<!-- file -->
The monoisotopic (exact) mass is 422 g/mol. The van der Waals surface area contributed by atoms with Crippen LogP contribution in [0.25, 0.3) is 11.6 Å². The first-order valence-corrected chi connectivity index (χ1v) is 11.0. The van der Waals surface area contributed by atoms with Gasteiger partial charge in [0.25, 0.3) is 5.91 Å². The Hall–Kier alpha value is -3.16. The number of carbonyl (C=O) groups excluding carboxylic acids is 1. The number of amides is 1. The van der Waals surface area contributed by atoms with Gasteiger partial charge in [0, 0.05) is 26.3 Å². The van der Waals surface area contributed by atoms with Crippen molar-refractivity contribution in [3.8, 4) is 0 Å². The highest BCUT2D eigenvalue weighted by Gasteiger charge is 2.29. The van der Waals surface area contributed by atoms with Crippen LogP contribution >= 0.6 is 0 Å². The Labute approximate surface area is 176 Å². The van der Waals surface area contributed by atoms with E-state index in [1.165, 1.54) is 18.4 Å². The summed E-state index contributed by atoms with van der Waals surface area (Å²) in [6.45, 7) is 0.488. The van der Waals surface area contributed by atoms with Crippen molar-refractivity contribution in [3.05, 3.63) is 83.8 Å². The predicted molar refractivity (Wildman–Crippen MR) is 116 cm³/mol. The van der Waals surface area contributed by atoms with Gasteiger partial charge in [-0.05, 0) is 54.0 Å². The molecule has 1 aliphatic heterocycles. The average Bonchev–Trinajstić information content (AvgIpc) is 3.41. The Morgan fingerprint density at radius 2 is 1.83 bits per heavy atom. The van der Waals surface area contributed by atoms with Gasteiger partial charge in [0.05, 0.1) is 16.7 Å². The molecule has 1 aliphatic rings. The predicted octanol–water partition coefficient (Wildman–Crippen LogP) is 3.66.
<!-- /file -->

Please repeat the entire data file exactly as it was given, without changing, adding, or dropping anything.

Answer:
The monoisotopic (exact) mass is 422 g/mol. The van der Waals surface area contributed by atoms with Crippen LogP contribution in [0.25, 0.3) is 11.6 Å². The first-order valence-corrected chi connectivity index (χ1v) is 11.0. The van der Waals surface area contributed by atoms with Gasteiger partial charge in [0.25, 0.3) is 5.91 Å². The Hall–Kier alpha value is -3.16. The number of carbonyl (C=O) groups excluding carboxylic acids is 1. The number of amides is 1. The van der Waals surface area contributed by atoms with Gasteiger partial charge in [0, 0.05) is 26.3 Å². The van der Waals surface area contributed by atoms with Crippen molar-refractivity contribution in [3.8, 4) is 0 Å². The highest BCUT2D eigenvalue weighted by Gasteiger charge is 2.29. The van der Waals surface area contributed by atoms with Crippen LogP contribution >= 0.6 is 0 Å². The Labute approximate surface area is 176 Å². The van der Waals surface area contributed by atoms with E-state index in [1.165, 1.54) is 18.4 Å². The summed E-state index contributed by atoms with van der Waals surface area (Å²) in [6.45, 7) is 0.488. The van der Waals surface area contributed by atoms with Crippen molar-refractivity contribution in [3.05, 3.63) is 83.8 Å². The predicted molar refractivity (Wildman–Crippen MR) is 116 cm³/mol. The van der Waals surface area contributed by atoms with Gasteiger partial charge in [-0.05, 0) is 54.0 Å². The molecule has 1 aliphatic heterocycles. The average Bonchev–Trinajstić information content (AvgIpc) is 3.41. The Morgan fingerprint density at radius 2 is 1.83 bits per heavy atom. The van der Waals surface area contributed by atoms with Gasteiger partial charge in [0.05, 0.1) is 16.7 Å². The molecule has 1 aliphatic rings. The predicted octanol–water partition coefficient (Wildman–Crippen LogP) is 3.66.